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DCPS to Create New “City As a Classroom” Experience for Students

Sunday, May 11, 2014

DCPS to Create New “City As a Classroom” Experience for Students

New Taskforce Convening to Enrich Student Learning

A group of 30 District of Columbia Public Schools (DCPS) teachers, parents and central office launched a new task force to create “The City As Our Classroom” curriculum to support student learning. The task force will meet over the next several months to create a new, aligned guidance document for teachers to use to help students experience everything Washington, D.C. has to offer as part of their units of teaching for the upcoming 2014-2015 school year.

“Our city is filled with history, culture, experiences and sites that correspond with what our students are learning in their classroom,” said DCPS Chancellor Kaya Henderson. “I want our teachers to use our city to bring their classroom lessons to life for our students. D.C. has so much to offer – I am excited that this task force is going to create a comprehensive and living document to help us leverage the unique  cultural and natural resources of the District and beyond.”

The task force will review the K-12 literacy, math, science and social studies curriculum and develop a series of appropriate, meaningful experiential learning opportunities that correspond to the DCPS units of study within the curriculum aligned to the Common Core State Standards.

Task force participants were selected and represent a broad cross-section of the city, including  all parts of the city. The task force includes content experts, familiar with the curriculum, as well as parents for their insight into what will engage students in exciting, new ways. The community members also bring insight about the District and creative ideas, as some are native Washingtonians or have lived here for significant periods of time.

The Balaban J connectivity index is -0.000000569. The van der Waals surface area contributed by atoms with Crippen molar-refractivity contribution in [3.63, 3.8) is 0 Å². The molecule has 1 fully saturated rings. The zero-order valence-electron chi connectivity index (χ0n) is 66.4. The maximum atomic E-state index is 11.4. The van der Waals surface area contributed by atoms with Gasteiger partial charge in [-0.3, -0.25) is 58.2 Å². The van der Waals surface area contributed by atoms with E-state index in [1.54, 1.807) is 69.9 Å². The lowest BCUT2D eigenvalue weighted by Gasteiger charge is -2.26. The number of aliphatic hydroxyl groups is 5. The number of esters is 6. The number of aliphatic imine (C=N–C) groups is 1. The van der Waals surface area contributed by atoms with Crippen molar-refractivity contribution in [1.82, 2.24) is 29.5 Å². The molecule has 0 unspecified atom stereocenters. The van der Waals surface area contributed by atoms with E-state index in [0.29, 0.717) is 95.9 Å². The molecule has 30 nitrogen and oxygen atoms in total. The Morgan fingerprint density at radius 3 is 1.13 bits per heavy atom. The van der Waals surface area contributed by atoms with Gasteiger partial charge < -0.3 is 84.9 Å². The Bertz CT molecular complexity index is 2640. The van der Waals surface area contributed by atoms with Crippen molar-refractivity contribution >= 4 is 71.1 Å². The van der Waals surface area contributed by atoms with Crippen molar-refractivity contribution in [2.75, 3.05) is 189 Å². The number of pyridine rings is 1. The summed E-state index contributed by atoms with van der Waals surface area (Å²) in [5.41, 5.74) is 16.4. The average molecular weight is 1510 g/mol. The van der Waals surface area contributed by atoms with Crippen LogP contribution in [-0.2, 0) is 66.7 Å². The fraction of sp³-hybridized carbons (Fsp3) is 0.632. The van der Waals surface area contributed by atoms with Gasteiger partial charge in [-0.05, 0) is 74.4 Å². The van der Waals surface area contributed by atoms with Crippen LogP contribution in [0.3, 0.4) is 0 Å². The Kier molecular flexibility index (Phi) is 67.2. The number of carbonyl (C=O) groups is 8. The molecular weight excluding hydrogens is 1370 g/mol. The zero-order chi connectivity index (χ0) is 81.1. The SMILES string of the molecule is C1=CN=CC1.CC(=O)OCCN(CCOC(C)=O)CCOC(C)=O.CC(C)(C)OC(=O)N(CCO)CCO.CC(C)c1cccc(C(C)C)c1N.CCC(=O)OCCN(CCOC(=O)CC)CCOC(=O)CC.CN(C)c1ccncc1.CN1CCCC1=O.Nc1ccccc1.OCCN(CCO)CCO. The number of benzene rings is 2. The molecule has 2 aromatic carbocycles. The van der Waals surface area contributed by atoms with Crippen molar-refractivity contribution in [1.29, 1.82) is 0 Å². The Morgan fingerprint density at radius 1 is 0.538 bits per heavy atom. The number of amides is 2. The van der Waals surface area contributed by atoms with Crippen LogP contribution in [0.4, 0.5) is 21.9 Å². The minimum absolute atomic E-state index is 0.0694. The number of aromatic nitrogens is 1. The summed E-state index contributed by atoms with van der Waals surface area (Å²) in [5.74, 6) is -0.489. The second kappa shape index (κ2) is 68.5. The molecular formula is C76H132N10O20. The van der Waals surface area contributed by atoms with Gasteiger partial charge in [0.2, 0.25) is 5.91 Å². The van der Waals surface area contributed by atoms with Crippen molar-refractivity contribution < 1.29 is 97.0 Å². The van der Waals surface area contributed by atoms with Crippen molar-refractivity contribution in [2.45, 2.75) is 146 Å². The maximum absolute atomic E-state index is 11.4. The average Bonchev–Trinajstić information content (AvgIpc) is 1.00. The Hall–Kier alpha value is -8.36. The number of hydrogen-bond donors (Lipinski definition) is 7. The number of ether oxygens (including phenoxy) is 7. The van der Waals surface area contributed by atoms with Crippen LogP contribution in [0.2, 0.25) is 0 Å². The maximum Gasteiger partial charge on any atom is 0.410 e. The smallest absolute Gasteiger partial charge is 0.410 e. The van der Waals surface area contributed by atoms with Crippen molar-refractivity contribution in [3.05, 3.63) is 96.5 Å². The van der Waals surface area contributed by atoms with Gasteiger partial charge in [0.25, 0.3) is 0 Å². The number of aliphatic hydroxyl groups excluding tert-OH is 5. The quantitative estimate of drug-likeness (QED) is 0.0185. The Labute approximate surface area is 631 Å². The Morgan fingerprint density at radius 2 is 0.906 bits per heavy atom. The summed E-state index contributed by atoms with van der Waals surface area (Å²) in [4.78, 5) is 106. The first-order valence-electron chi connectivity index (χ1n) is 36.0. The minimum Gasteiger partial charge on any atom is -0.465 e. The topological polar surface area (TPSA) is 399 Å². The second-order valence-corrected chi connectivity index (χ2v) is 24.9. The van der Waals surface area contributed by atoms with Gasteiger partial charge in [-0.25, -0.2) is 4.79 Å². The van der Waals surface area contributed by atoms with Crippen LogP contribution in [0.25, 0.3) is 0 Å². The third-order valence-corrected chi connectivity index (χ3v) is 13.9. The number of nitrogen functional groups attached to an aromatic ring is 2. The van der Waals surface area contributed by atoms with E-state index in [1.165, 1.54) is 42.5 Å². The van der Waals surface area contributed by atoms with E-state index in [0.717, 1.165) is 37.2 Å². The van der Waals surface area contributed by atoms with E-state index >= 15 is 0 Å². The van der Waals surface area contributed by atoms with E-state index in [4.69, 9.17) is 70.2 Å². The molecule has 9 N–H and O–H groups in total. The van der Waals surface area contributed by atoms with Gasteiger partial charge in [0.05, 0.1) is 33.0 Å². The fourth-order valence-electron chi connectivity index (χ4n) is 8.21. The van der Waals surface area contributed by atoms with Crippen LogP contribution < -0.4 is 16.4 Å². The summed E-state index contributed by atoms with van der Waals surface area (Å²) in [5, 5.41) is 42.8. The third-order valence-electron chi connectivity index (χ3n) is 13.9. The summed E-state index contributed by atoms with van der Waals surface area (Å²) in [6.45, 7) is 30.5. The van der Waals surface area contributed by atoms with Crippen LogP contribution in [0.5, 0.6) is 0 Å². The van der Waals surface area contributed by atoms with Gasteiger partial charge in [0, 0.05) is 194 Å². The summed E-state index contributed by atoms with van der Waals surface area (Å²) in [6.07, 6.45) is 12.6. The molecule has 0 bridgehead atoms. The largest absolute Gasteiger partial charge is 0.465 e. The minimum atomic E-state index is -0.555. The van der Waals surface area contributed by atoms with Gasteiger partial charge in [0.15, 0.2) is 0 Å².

DCPS has a robust, consistent, standardized curriculum in use across the city, which allows for ways to create enrichment opportunities and curricular enhancements that bring existing units and lessons to life by using the city as a classroom. For example, in the 3rd grade reading/language arts unit "The Living World", there are opportunities for teachers and families to explore places in the city like the Kenilworth Park and Aquatic Gardens, the United States Botanical Gardens, or the United States National Arboretum, that complement the classroom activities of that unit.

“This new task force is going to infuse enrichment in our classrooms in a brand new way,” said Brian Pick, chief in the Office of Teaching and Learning. “We have already made so many important strides in improving our curriculum and I know this new level of support for teachers will help make a real difference in how and what our students learn. When they can see this city in a whole new way, inside and outside of the classroom, we will create an environment for continuous learning.”

Over the next four months, the task force will spilt up into small groups. Each will focus on a specific grade band to target experiential learning in a way that is developmentally and age appropriate. The task force will conduct focus groups with teachers and school leaders. The final meeting will include presenting the findings to Chancellor Henderson. Upon final review, the document will be available to teachers for the start of the 2014-2015 school year.

More information about task force participants is available here.